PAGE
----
Bolsonaro, a right-wing former military captain, is an admirer of U.S. President Donald Trump and a fierce critic of all leftist governments – including Venezuela’s. He has promised to do “everything” necessary to help Guaidó restore democracy.
In February, Bolsonaro received Guaidó – then on an impromptu diplomatic tour of Latin America – at the presidential palace in Brasília with all the pomp of a state visit.
Guaidó is not the only Venezuelan to arrive in Brazil recently.
Every day, thousands of Venezuelans pour into neighboring countries, fleeing hunger, poverty and scarcity. There are over 3.4 million Venezuelan refugees and migrants worldwide, according to the United Nations.
Colombia has received the brunt of the mass exodus, receiving over 1.1 million refugees and migrants. But an estimated 96,000 Venezuelans have also come to Brazil since 2017, most arriving on foot to the northern Brazilian border state of Roraima. Roughly 65,000 of those Venezuelan migrants have applied for asylum in Brazil.
To manage the influx, Brazil plans to double its already significant military presence at the Venezuelan border, where at least 3,200 soldiers were sent in 2018 to “guarantee law and order.”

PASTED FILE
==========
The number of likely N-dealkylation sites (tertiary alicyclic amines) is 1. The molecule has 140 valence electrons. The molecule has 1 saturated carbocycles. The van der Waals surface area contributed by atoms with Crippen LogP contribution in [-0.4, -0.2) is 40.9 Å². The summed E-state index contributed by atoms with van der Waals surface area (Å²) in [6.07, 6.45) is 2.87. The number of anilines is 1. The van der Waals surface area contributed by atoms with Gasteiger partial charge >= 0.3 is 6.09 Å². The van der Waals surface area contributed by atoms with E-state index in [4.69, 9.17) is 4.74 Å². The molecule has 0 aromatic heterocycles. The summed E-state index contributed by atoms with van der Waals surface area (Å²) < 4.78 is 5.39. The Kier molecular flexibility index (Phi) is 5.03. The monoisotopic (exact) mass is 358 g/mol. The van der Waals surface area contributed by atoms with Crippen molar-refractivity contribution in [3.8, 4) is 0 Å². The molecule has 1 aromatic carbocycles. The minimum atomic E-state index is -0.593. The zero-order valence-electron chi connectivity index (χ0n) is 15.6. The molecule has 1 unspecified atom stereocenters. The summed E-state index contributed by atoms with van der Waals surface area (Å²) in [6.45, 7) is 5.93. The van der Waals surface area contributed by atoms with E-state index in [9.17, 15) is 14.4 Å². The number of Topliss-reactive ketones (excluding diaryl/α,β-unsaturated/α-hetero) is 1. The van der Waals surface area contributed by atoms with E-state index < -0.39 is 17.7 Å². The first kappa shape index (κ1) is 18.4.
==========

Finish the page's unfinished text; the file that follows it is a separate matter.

Meanwhile, Venezuelan security forces in tanks patrol the border with Brazil to enforce Maduro’s Feb. 21 order that nothing – not aid, not migrants – crosses between the two countries.
The Brazilian Ministry of Defense is negotiating with the Venezuelan army to prevent further violence over humanitarian aid delivery and remove some heavy artillery from both sides of the border. And Brazilian Vice President Hamilton Mourão, a four-star general, says Brazil rejects taking any “extreme measures” in Venezuela.
But the potential for a military confrontation feel very real.
Bolsonaro has dispatched planes with 22 tons of rice, powdered milk and medical kits to Roraima to help the roughly 5,200 Venezuelan refugees and migrants living in shelters and on the streets there.
Efforts by Venezuelan opposition supporters to bring some of that aid into Venezuelan territory have been forcefully rebuffed. Venezuelan security forces set up barricades, fired tear gas and targeted demonstrators.
The Brazilian military intelligence website Defesa Net reports that Venezuela has moved anti-aircraft missiles to the border, spurring open speculation in Brazil about how a war with its heavily militarized northern neighbor might play out.
Violence at the borders
Officially, Brazil rejects military intervention in Venezuela.